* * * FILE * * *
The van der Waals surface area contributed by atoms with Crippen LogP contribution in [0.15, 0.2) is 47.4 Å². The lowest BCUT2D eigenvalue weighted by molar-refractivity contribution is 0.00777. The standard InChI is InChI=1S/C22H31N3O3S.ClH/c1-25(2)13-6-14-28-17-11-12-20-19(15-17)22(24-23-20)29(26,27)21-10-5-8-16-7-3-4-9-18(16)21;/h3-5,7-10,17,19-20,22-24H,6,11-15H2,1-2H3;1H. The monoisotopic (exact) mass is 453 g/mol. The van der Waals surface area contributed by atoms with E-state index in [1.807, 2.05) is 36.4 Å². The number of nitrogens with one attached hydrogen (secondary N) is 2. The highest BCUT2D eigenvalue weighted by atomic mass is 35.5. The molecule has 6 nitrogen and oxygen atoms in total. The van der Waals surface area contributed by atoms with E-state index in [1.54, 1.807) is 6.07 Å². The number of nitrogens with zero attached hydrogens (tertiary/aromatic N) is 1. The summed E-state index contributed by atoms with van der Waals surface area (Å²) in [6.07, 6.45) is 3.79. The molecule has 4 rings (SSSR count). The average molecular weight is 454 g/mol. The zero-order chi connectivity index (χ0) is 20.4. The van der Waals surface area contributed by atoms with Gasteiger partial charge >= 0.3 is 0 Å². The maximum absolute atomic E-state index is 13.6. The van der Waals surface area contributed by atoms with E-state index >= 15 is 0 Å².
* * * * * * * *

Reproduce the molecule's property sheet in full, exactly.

The van der Waals surface area contributed by atoms with Crippen LogP contribution in [0.15, 0.2) is 47.4 Å². The lowest BCUT2D eigenvalue weighted by molar-refractivity contribution is 0.00777. The standard InChI is InChI=1S/C22H31N3O3S.ClH/c1-25(2)13-6-14-28-17-11-12-20-19(15-17)22(24-23-20)29(26,27)21-10-5-8-16-7-3-4-9-18(16)21;/h3-5,7-10,17,19-20,22-24H,6,11-15H2,1-2H3;1H. The monoisotopic (exact) mass is 453 g/mol. The van der Waals surface area contributed by atoms with E-state index in [1.807, 2.05) is 36.4 Å². The number of nitrogens with one attached hydrogen (secondary N) is 2. The highest BCUT2D eigenvalue weighted by atomic mass is 35.5. The molecule has 6 nitrogen and oxygen atoms in total. The van der Waals surface area contributed by atoms with E-state index in [1.54, 1.807) is 6.07 Å². The number of nitrogens with zero attached hydrogens (tertiary/aromatic N) is 1. The summed E-state index contributed by atoms with van der Waals surface area (Å²) in [6.07, 6.45) is 3.79. The molecule has 4 rings (SSSR count). The average molecular weight is 454 g/mol. The zero-order chi connectivity index (χ0) is 20.4. The van der Waals surface area contributed by atoms with Gasteiger partial charge >= 0.3 is 0 Å². The maximum absolute atomic E-state index is 13.6. The van der Waals surface area contributed by atoms with E-state index >= 15 is 0 Å².